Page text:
Web alternatives to view content:

Instagram use Bilbiogram
Twitter use Nitter

The above section also applies to Youtube. I do not want Alphabet (the company that owns Google, who owns Youtube) to track me. They do not need to know what music I decided to listen to, at what time, there my cursor was on the web page, what time I decided to pause, if I looked at the comments, if I decided to start typing a comment then decided not to, the amount they're able to track is unreal and uncanny. Even though it is mundane data in my eyes, I am not comfortable with everything being logged and saved. This is why I use a privacy respecting instance that serves Youtube's content to me, without me actually visiting Youtube's website. Invidious is a solution to this problem. Note that by using Invidious, it's only a way to view Youtube and Youtube comments, but of course, you won't be able to log into your actual Youtube account or leave comments while using Invidious, because you're not actually on Youtube. Just thought I should mention that in case some of you are retarded. :3

Web alternatives to view content:

Youtube use Invidio.us

It's important to note that Google is still being loaded, as you are viewing content from their servers, even on a privacy respecting instance, so it's best to take other privacy actions to eliminate tracking (such as using a VPN and clean browser, no plug ins to lessen digital fingerprinting).

Search Engines

It's almost a guarentee that most people use Google for their default search engine. People get in the habit of using Google for everything, even if they know that there are better alternatives. For many years, Google has been known to cherry pick and censor search results, which is the exact opposite of what a search engine should be doing. A search engine should give you all results, it should not exclude content. The job of a search engine should not hold an opinion, it should do one job, which is present information. It should be up to the individual to decide if the websites linked are relevant or not.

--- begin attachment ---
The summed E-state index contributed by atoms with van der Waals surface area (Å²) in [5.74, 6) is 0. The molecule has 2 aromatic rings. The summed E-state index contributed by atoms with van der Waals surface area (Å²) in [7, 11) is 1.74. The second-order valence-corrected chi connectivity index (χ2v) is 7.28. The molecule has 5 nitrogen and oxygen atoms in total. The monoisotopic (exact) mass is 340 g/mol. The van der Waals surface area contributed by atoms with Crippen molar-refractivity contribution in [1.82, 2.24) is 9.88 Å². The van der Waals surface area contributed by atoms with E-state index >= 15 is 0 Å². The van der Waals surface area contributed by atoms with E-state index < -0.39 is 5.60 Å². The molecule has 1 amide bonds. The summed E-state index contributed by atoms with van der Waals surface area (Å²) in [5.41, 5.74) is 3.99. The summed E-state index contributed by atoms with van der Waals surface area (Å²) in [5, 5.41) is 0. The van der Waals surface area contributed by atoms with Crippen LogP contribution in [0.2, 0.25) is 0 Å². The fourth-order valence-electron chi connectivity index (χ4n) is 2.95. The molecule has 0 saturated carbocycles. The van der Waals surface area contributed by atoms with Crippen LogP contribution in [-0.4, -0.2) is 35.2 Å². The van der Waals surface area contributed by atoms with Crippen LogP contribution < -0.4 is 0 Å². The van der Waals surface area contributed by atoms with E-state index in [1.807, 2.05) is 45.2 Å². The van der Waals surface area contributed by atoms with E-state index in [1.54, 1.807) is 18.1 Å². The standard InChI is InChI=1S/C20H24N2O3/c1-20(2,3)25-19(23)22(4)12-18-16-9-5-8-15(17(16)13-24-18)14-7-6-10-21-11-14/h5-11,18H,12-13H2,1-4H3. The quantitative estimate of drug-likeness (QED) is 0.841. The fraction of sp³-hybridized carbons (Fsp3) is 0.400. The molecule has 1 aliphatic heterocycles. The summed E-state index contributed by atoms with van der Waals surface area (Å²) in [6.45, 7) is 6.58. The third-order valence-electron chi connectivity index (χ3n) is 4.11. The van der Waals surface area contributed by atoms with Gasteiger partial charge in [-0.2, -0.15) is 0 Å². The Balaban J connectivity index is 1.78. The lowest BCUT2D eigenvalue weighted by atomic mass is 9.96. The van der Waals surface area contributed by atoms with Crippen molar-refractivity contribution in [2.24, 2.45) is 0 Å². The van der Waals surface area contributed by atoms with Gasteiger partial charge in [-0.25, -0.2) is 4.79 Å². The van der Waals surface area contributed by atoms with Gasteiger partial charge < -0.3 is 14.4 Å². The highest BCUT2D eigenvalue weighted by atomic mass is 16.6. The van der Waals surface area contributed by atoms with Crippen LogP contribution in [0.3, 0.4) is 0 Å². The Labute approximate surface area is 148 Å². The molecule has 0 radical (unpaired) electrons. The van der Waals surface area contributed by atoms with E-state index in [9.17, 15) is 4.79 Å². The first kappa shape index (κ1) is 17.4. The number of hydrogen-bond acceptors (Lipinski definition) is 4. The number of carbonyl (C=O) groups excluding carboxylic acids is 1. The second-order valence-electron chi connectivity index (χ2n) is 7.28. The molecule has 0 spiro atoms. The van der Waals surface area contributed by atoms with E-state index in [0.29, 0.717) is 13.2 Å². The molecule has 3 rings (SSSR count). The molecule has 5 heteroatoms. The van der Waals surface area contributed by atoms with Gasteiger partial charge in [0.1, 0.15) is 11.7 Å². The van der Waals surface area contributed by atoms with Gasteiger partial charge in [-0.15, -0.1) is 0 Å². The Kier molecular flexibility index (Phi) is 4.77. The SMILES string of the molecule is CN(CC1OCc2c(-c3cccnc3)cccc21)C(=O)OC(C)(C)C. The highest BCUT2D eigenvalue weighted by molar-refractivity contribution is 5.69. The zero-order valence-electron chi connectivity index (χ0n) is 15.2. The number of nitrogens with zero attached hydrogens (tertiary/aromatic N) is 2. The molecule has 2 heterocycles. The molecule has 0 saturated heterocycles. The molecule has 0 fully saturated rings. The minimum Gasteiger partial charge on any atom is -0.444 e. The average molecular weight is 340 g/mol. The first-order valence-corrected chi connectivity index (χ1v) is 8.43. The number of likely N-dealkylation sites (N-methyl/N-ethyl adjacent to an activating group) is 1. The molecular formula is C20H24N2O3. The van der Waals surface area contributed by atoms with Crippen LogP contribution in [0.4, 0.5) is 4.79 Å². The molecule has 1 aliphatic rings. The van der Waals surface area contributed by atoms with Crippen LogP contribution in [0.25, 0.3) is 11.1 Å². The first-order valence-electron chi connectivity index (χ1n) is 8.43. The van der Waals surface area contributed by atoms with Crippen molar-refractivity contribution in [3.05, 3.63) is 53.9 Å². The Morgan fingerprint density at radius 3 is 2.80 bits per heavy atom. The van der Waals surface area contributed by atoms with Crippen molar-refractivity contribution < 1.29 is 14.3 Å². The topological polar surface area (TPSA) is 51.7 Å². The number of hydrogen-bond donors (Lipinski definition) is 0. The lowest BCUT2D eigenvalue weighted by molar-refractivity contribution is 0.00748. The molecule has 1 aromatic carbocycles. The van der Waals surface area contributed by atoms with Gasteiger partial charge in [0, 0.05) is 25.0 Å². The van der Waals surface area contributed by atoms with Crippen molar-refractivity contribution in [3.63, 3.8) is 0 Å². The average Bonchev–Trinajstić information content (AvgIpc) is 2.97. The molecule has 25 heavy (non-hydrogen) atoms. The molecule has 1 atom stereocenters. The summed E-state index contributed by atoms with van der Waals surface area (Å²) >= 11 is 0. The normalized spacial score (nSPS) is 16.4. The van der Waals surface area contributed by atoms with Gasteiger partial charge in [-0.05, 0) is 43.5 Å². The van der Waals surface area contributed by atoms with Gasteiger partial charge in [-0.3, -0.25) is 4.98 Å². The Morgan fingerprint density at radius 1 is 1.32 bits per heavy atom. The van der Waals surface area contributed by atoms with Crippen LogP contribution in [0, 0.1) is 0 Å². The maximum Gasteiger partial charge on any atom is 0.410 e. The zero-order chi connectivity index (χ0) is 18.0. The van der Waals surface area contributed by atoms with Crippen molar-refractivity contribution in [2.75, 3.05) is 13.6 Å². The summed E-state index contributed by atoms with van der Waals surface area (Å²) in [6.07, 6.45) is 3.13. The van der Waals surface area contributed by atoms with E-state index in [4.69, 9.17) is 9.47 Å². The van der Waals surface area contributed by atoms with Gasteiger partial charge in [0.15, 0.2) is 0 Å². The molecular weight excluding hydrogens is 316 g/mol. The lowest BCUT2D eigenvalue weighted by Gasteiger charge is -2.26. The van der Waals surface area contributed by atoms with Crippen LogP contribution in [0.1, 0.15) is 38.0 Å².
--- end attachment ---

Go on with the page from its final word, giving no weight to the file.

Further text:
Unfortuantely, Google does censor search results. They often times largely favor corporate websites and top load them in the search results, and censor any websites that may hit certain keywords, or are possibly flagged if the website is disliked by the people behind Google. Try searching for a news story on Google and you will be presented with mostly websites from CNN, MSNBC, ABC, FOX, etc. These are "approved" news websites, but who approved them? Not me or you, it's Google. You are relying on a company to choose which information is relevant to you. It may be just me, but I would like to determine what is relevant for me and what isn't. Present me with all the information and I will decide for myself.

Along with heavily favoring "approved" corporate websites, they also censor or redirect search terms to specific pages. Often times, if you try searching a taboo topic on Google, such as, "Project Blue Beam", you will instantly get targeted results in which favor "fact checking" websites, whose entire job is to shut down any speculation over taboo topics. A large amount of these fact checking websites are heavily funded by people in power (such as the Bill and Melinda Gates Foundation), which is a huge conflict of interest. What I mean by this is, say you search for "Did Bill Gates paralyze 496,000 children in India with his Polio vaccine", you will instantly get top loaded with Google approved "fact checking" website, whose goal is to instantly shut down further research by you. As I said, these fact checking websites are always funded by the the people behind the taboo topic, Bill Gates being one of them. It's a complete conflict of interest. It's essentially like me writing an article "Is Ashley Jones underage anymore?" and my entire article is dodging the question, essentially saying that I am still underage because I was once underage. It's a total manipulation of the data, while rejecting the main question.